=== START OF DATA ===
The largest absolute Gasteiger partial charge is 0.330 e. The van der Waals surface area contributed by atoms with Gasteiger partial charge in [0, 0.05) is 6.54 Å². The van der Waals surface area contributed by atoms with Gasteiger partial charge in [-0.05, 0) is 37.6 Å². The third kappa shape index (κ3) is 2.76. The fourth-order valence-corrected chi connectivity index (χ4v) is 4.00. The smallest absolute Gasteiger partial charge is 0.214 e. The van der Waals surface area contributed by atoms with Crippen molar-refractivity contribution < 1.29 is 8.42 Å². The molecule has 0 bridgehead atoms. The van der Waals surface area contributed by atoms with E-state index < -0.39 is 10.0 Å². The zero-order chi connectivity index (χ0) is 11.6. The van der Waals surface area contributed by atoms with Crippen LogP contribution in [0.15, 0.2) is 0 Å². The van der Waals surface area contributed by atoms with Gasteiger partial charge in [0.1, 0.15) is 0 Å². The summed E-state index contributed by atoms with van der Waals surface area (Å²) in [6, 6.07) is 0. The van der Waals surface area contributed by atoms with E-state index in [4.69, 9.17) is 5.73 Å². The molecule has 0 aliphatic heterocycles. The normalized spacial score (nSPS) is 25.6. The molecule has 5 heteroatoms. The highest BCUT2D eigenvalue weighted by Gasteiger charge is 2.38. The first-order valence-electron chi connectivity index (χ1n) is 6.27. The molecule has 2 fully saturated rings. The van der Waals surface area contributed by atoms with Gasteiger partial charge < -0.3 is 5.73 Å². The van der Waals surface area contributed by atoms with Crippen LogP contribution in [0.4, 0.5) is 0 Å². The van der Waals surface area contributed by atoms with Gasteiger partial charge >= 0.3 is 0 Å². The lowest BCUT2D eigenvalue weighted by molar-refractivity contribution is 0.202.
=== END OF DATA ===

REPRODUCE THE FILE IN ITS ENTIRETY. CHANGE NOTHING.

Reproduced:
The largest absolute Gasteiger partial charge is 0.330 e. The van der Waals surface area contributed by atoms with Gasteiger partial charge in [0, 0.05) is 6.54 Å². The van der Waals surface area contributed by atoms with Gasteiger partial charge in [-0.05, 0) is 37.6 Å². The third kappa shape index (κ3) is 2.76. The fourth-order valence-corrected chi connectivity index (χ4v) is 4.00. The smallest absolute Gasteiger partial charge is 0.214 e. The van der Waals surface area contributed by atoms with Crippen molar-refractivity contribution < 1.29 is 8.42 Å². The molecule has 0 bridgehead atoms. The van der Waals surface area contributed by atoms with E-state index < -0.39 is 10.0 Å². The zero-order chi connectivity index (χ0) is 11.6. The van der Waals surface area contributed by atoms with Crippen LogP contribution in [0.15, 0.2) is 0 Å². The van der Waals surface area contributed by atoms with Gasteiger partial charge in [0.1, 0.15) is 0 Å². The summed E-state index contributed by atoms with van der Waals surface area (Å²) in [6, 6.07) is 0. The van der Waals surface area contributed by atoms with E-state index in [4.69, 9.17) is 5.73 Å². The molecule has 0 aliphatic heterocycles. The normalized spacial score (nSPS) is 25.6. The molecule has 5 heteroatoms. The highest BCUT2D eigenvalue weighted by Gasteiger charge is 2.38. The first-order valence-electron chi connectivity index (χ1n) is 6.27. The molecule has 2 fully saturated rings. The van der Waals surface area contributed by atoms with Gasteiger partial charge < -0.3 is 5.73 Å². The van der Waals surface area contributed by atoms with Crippen LogP contribution in [0.4, 0.5) is 0 Å². The van der Waals surface area contributed by atoms with Gasteiger partial charge >= 0.3 is 0 Å². The lowest BCUT2D eigenvalue weighted by molar-refractivity contribution is 0.202.